Even light exercise help reduce inflammation from myokines released by active skeletal muscles. Any really hard workout takes from 3 to 5 days for full recovery. Light exercise cuts that time.
Learn about cardiac drift, and use it to just lightly stress your heart. With this kind of training, I can do sports at heart rates that are not thought impossible at my age, and not even be fatigued.
My max heart rate today playing volleyball was 170. Supposedly my max heart rate should be 80% of 220 minus my age. That would be 128. I love being fit. It was very cool last summer to play full court basketball with my heart rate at about 180 for 30 minutes, with people half my age.
I had hernia surgery two months before. Six years before that I had heart bypass surgery.
Don't let just walking be your goal. I'll only walk when I am old. My Mother only walks. She's 91.
Find an activity you enjoy that gets you moving. That's the key.View Thread
Spencer statement that a skill once learned is never lost is dumb. Many skills depend on muscle memory, strength, and reaction times, which can all fade from disuse. Regain a skill by going through the learning process and practice all over again. Patience and humility will allow you to grow as competent or better than before.
To attract others, be confident, be helpful, be positive. You can't have confidence backed by ... not much. Perhaps pick a challenging new skill, and devote adequate practice time to it. Stay with it and truly grow in competence.
I have done rehab and recovery from massive heart disease, and learned pretty much the entire mechanism of how it works, how to prevent it, and foods that help block or reduce it. All from real research. I love helping others understand what they may have, what to tell or ask their doctors, and explaining why I do everything I do for my health. I am in excellent health. The past six days, I rowed 4 1/2 miles, played 2 hours of volleyball, played 6 hours of volleyball, played 4 hours of volleyball, took a day off and only walked a mile and a half, then today played 2 more hours of volleyball in addition to another 1 and 1/2 mile walk. Not bad for 60.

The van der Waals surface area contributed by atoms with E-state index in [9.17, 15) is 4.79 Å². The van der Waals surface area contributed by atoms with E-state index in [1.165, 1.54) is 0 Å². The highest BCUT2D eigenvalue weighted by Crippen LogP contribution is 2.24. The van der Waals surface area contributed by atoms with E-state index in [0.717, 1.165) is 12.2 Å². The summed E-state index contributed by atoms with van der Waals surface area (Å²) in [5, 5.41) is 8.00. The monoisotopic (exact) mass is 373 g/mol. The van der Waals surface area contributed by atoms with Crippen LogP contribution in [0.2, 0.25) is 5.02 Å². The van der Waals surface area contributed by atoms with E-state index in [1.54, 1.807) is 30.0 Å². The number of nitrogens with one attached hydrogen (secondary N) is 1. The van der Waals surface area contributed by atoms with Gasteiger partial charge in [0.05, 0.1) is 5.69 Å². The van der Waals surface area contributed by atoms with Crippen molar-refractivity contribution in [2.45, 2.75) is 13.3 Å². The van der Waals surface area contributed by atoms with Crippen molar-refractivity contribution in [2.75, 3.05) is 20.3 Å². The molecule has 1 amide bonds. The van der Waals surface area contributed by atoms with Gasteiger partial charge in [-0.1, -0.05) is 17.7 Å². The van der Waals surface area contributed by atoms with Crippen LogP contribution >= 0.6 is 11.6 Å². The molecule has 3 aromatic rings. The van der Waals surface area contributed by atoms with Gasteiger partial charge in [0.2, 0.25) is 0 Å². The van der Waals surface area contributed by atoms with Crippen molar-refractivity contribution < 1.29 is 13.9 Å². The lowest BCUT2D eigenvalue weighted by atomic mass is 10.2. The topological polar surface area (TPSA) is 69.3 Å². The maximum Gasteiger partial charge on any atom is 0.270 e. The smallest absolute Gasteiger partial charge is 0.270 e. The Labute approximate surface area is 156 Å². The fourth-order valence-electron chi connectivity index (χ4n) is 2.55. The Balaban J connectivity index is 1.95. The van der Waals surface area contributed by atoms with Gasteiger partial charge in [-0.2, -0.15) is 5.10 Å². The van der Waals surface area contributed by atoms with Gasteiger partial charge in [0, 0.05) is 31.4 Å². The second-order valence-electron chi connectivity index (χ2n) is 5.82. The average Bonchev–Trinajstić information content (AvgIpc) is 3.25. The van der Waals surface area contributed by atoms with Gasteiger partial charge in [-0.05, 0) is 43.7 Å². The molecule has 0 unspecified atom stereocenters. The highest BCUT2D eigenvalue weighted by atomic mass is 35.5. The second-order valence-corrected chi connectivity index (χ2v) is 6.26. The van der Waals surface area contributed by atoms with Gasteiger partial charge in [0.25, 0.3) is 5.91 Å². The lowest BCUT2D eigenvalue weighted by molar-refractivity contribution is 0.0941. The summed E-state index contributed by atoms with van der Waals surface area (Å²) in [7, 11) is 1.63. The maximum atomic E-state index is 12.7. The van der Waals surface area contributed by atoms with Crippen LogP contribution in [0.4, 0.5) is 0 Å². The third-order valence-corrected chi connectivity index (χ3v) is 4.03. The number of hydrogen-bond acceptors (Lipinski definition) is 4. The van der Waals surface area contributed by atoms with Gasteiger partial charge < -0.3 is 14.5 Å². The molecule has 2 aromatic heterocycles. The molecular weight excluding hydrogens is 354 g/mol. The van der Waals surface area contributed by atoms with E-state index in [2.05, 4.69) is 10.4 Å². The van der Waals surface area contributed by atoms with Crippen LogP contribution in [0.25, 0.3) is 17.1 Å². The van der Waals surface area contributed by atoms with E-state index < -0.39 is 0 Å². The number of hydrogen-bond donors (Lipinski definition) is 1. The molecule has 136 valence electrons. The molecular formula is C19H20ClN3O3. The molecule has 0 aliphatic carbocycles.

People at work see my consistent healthy eating habits, and eventually approach me and ask how and why I can tolerate such a consistent and very healthy diet. With no exceptions, every person who has engaged me in conversation on this has altered their eating habits gets more exercise. Many have told me how much better they feel.
At volleyball, despite being the oldest on the court, I work hard to improve and be a valued addition to almost any team. Even if the weak link, I go after and am successful with many defensive plays you may rarely see others attempt. I love to compete. New players get the idea to TRY, and to do their best. Its not about being great, just do what you can to be helpful. Sometimes it helps the most to say nothing, but be a model of how you hope others will try to play.
Rowing I show others how to be more efficient, and be faster using less energy. Everyone loves to improve. Help yourself, help others. With anything. Being appreciated is fantastic. Take yourself there.View Thread